In the America, group sacrifice is seen as an an inferior form of sacrifice. We can sell the idea of Pat Tillman dying bravely in battle (even if it turns out to be fiction), but a Mennonite family of 5 following one another to death in their farm's manure pit, seems almost like, well, a horrible joke. To be a "lemming" is not an act of bravery. Only herd animals fail in groups. Bison run over cliffs, turkeys suffocate in panicked heaps, sports and rock fans pack into crowded stadiums and trample one another to death. Dying alone is cool, dying together is just sad and/or reprehensible.

When an economic bubble deflates and the Cassandras and the contrarians turn out to have been right all along, the optimists, be they technology buyers (of the last century) or real estate flippers and get-rich middle class of the last few years, realize that they were not special and that history does repeat itself. The moral of the story turns out to be the same each time: the crowd doesn't necessarily provide protection, but it can amplify failure.

True, but in the context of the current economic melt-down, unfair. The millions of poor suckers being or about to be swept aside by the tidal wash of our imploding credit system were not necessarily stupid. Naive, greedy, hopeful, scammed by financial industries, ignorant, perhaps. But basically, most were trying to do what they were told was smart, wise, and patriotic. Clearly, the financial engineers of the Citigroups, and Merrill Lynches, and every other varied bit of the debt securitization machine weren't stupid either, in believing (or hoping) that distributing risk through debt repackaging, reselling and certification was an iron clad protection. It worked really well until it didn't and now they, like us, have learned that we've built a generation of house of false prosperity on economic toxic fill.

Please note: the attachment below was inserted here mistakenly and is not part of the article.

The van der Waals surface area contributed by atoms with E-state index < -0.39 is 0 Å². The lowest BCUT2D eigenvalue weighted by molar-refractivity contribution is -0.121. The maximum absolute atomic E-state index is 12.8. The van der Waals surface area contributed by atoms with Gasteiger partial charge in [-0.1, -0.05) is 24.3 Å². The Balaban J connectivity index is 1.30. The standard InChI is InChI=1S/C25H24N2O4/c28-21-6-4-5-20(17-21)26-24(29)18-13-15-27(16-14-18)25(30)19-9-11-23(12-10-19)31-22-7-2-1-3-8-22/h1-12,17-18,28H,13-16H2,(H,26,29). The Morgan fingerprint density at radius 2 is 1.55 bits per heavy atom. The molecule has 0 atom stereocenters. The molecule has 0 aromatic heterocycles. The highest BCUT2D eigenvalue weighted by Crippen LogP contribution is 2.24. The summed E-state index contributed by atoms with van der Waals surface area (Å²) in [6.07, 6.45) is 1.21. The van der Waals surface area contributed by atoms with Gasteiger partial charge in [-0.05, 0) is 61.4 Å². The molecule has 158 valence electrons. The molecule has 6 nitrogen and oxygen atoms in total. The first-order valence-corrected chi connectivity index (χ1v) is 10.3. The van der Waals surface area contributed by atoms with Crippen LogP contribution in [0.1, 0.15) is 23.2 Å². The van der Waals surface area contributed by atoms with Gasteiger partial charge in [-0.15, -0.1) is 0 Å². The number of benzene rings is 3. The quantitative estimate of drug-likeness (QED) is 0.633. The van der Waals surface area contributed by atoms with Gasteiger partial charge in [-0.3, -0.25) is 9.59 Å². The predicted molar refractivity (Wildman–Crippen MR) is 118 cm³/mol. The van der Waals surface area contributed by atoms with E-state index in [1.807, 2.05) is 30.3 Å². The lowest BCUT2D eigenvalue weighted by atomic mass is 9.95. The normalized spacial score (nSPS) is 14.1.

Where is the pleasure in this mass suffering? Well, the past 16 years have been an orgy of divisive politics and culture and consumer consumption. Most of us seem to have felt at least a little guilty about it, even as we enjoyed participating, whether it was watching Paris Hilton smear herself with 900 calories of scortched animal flesh, or bitching about Bill Clinton Newt Gingrich Hillary Clinton George Bush Red/Blue States. Perhaps our new-found baptism of holy economic misery will create unity and common cause. The white knuckled grimace of the coming economic free-fall will cut a broad swath across our culture. Watching our collective livers eaten by the world's vultures may bond us together as a country, once more.

The grotesque, bubble-based expansions of the 90's and the last 5 years gave us one set of feelings: brave, wise, and patriotic. The myth of an ever-expanding economy cranked on, even as the smell of smoke rose up from decks below. Now that we (all, not just a few) are starting to recognize that our good times were once again built on borrowed time and variable interest rates, we can have different set of feelings. We rose together, and now we can fail together. Which brings us back to shared pain and the building of unity. By creating a financial epidemic of global proportions, we have created a generous gift of shared misery.

\t : iPhone->you